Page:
5 Nerdy Tips to Get the Most Out of Your Classes

As finals season nears, the last thing you’re thinking about is preparing for next semester, I know. After all, mid-November marks the countdown to Thanksgiving and the proceeding bliss of winter break. However, upon doing some end-of-semester reflection, I began to realize the abundance of resources at The New School and beyond that I could have capitalized on (but lazily did not) over the past couple of months. When I learned about said resources throughout the semester, my brain filed them away for later use; now I’m wiping off the dust these files have collected and wishing I had reached for them sooner. We’re all freshly registered for Spring 2020, so I’d like to proactively remind you of some simple ways you can get the most out of your next batch of classes. 


  1. Read your syllabi. Yes, this is an obvious one, but hear me out. Not only will a syllabus show you what you can expect over the course of the semester (useful for making travel plans around your schedule!), but professors will often hide extra-credit points and bonus assignments that you’d only know about had you read it. Reading your syllabus takes ten minutes, tops, and you’ll thank yourself at the end of the year for those few extra credit points that bump up your grade. 

  2. To all taking a ULEC: take notes during the lecture. Before you roll your eyes at me, let me set the scene: you’re crammed in the back of a crowded auditorium with your fellow classmates. The professor is standing at a podium on stage saying a bunch of important stuff, and yet online shopping suddenly becomes very tempting. The stuffy nature of the back of the auditorium is making you drowsy, and you consider napping. Resist the urge! Focus on the lecture for at least a few minutes at a time, jot down anything that resonates with you, and prepare to sound smart in your recitation class. There’s nothing worse than the silence that follows the dreaded “so who can tell me what we heard in today’s lecture?” question.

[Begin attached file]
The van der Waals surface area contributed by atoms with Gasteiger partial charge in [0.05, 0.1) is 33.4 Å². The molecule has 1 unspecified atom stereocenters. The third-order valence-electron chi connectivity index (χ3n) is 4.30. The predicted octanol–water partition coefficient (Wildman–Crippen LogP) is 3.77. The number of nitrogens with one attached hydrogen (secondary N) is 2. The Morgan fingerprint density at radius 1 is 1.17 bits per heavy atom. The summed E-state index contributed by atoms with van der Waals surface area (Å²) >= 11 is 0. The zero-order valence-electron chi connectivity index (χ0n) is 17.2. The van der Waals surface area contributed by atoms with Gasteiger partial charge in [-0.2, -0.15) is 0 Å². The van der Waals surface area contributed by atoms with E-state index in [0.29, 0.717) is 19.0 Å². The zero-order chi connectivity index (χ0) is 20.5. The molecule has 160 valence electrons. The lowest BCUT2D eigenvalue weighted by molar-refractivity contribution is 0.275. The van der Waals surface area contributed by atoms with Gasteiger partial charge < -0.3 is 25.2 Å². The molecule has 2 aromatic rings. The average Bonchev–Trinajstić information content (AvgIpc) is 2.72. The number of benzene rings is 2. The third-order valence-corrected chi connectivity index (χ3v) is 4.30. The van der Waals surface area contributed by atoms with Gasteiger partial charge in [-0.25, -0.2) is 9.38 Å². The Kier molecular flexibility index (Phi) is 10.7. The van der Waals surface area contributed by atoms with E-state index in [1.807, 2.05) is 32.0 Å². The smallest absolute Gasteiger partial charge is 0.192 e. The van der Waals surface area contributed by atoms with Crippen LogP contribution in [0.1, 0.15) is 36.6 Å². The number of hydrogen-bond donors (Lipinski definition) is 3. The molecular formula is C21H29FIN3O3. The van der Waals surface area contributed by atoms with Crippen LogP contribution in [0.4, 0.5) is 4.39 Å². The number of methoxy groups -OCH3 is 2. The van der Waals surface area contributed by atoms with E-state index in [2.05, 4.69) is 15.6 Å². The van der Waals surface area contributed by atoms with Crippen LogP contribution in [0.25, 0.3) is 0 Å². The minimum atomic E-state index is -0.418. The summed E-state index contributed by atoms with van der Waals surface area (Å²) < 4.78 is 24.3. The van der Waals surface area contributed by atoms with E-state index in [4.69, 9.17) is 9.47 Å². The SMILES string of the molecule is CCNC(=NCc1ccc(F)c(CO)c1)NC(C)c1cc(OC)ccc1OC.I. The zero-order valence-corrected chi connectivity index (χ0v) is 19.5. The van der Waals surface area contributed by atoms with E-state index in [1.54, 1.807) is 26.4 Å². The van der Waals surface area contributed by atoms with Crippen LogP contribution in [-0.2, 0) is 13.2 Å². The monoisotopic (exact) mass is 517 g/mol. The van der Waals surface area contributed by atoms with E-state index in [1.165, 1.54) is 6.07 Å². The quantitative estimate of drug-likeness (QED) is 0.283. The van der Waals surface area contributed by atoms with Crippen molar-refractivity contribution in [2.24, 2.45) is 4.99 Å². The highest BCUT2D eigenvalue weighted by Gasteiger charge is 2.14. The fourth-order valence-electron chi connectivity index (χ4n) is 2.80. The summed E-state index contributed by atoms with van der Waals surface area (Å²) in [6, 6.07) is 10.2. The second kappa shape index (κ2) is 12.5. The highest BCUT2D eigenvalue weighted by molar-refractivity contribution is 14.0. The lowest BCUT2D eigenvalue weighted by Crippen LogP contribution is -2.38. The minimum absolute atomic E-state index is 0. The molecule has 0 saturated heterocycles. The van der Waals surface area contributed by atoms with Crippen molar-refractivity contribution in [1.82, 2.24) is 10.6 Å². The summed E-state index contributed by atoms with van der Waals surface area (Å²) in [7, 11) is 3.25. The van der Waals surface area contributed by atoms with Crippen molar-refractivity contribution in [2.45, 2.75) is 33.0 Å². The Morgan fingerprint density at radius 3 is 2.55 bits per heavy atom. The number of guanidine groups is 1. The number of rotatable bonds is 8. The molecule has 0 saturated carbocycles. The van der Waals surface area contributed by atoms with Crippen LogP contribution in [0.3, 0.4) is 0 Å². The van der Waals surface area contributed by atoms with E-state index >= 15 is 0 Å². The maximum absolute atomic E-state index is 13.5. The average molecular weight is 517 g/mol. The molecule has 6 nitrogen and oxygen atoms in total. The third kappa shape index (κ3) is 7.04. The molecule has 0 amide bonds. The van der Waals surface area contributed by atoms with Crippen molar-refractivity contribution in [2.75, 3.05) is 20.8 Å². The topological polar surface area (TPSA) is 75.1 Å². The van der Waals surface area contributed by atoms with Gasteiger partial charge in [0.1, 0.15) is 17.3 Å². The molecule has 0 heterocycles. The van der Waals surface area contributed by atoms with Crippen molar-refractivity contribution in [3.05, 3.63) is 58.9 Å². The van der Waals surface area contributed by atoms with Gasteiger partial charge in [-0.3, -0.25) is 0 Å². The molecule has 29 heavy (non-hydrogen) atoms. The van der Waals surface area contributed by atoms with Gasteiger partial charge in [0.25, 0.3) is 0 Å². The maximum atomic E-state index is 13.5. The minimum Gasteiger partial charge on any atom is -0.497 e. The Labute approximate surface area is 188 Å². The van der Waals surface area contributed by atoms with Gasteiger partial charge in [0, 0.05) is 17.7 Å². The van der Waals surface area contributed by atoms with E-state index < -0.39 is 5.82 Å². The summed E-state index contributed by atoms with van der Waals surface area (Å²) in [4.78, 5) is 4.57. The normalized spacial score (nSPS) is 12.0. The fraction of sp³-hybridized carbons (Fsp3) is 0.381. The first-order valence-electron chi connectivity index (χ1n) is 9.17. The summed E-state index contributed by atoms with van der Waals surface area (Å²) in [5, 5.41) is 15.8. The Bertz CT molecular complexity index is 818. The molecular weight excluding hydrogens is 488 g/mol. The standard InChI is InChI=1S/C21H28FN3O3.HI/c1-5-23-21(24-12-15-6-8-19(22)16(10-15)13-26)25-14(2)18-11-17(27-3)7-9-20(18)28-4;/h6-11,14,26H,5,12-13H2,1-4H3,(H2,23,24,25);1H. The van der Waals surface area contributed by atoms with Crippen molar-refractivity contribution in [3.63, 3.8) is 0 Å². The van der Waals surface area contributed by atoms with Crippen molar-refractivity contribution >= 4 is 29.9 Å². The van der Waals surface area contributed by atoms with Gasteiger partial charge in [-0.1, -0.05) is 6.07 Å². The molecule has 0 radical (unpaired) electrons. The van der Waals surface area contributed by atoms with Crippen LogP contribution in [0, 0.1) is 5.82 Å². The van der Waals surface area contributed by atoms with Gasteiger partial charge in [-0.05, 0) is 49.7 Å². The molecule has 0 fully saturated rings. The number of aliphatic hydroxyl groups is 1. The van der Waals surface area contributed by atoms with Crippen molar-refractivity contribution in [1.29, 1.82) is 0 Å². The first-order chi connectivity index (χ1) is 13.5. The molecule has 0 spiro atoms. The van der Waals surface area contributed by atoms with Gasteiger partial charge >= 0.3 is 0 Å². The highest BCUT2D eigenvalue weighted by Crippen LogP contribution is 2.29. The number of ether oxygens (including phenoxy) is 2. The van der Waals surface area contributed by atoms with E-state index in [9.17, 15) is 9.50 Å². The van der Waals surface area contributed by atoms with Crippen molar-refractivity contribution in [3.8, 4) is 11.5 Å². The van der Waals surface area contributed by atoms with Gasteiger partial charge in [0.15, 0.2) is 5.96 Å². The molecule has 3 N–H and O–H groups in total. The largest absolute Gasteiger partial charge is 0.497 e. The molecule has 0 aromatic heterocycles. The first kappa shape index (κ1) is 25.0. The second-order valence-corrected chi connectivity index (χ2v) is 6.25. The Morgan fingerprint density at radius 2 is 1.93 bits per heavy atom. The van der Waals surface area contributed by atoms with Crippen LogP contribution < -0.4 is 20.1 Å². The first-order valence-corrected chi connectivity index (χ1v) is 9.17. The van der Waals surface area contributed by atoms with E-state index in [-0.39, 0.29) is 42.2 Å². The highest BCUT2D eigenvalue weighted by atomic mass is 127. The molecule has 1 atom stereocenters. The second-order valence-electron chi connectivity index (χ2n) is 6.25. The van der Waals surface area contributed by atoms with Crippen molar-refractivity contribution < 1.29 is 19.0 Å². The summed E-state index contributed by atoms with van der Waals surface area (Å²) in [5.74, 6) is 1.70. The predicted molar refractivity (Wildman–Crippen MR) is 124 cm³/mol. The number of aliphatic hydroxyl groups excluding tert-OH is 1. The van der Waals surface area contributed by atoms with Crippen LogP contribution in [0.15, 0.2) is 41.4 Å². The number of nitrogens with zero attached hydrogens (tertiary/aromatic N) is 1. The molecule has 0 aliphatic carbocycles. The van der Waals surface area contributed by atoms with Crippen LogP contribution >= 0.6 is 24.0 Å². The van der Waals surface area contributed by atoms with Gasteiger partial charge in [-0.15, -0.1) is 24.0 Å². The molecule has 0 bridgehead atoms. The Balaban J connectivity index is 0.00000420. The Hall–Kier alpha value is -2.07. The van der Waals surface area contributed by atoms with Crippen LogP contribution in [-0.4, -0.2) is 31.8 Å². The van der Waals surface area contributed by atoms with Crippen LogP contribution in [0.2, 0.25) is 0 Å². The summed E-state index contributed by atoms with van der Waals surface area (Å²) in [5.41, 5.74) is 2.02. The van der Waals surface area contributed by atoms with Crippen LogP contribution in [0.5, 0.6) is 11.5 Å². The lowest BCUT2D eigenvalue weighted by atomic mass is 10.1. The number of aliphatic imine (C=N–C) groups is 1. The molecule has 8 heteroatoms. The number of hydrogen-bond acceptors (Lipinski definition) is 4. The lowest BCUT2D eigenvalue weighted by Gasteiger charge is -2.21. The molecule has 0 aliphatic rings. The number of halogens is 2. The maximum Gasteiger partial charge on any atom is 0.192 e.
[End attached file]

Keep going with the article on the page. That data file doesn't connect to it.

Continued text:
3. This brings up my next point: TALK! This has been the number-one point of frustration among my friends and classmates during my time at The New School so far; many of our classes are discussion-based, and yet discuss we often do not. You’ll get more out of your class the more you put in, and talking is the easiest way to participate. Break that awkward silence after the dreaded question and the rest of the class will be secretly grateful, I promise.

  4. When you’re stuck on something, anything, go to the University Learning Center. I’m stubborn when it comes to receiving help, but I recently made an appointment for extra credit (per my first piece of advice!) and I found talking about my ideas to an academic extremely reassuring. Whether you bounce ideas off of someone or workshop an assignment, the learning center offers whatever help you need free of charge. Take the help and run with it. 

  5. My last piece of advice is to use the following free outside resources to your advantage. To think about how much better my freshman year projects would have turned out had I known about these is upsetting. Learn from me. 

    1. ​​Lynda.com is an online learning platform for software, creative, and business skills. The two most noteworthy things about this site: it’s free for New School Students and has in-depth video tutorials for the entire Adobe Suite. I repeat, the entire Adobe Suite. Why didn’t anyone ever tell me?!​​

    2. The New York Public Library Picture Collection is like an analog version of Pinterest. It holds thousands of archives of raw images and illustrations for you to explore and check out for weeks at a time. They have records of virtually everything. Take an hour, drown yourself in beautiful vintage prints, and thank me later. 

    3. My last tidbit of advice is for freshman in particular. Take advantage of the First-Year Workshops while you can, especially if there’s a medium you’ve been yearning to explore outside of class. They’ll be extremely beneficial to the rest of your journey at The New School, and before you know it, you’ll only have one more semester to access them! 

Happy studying, nerds! ​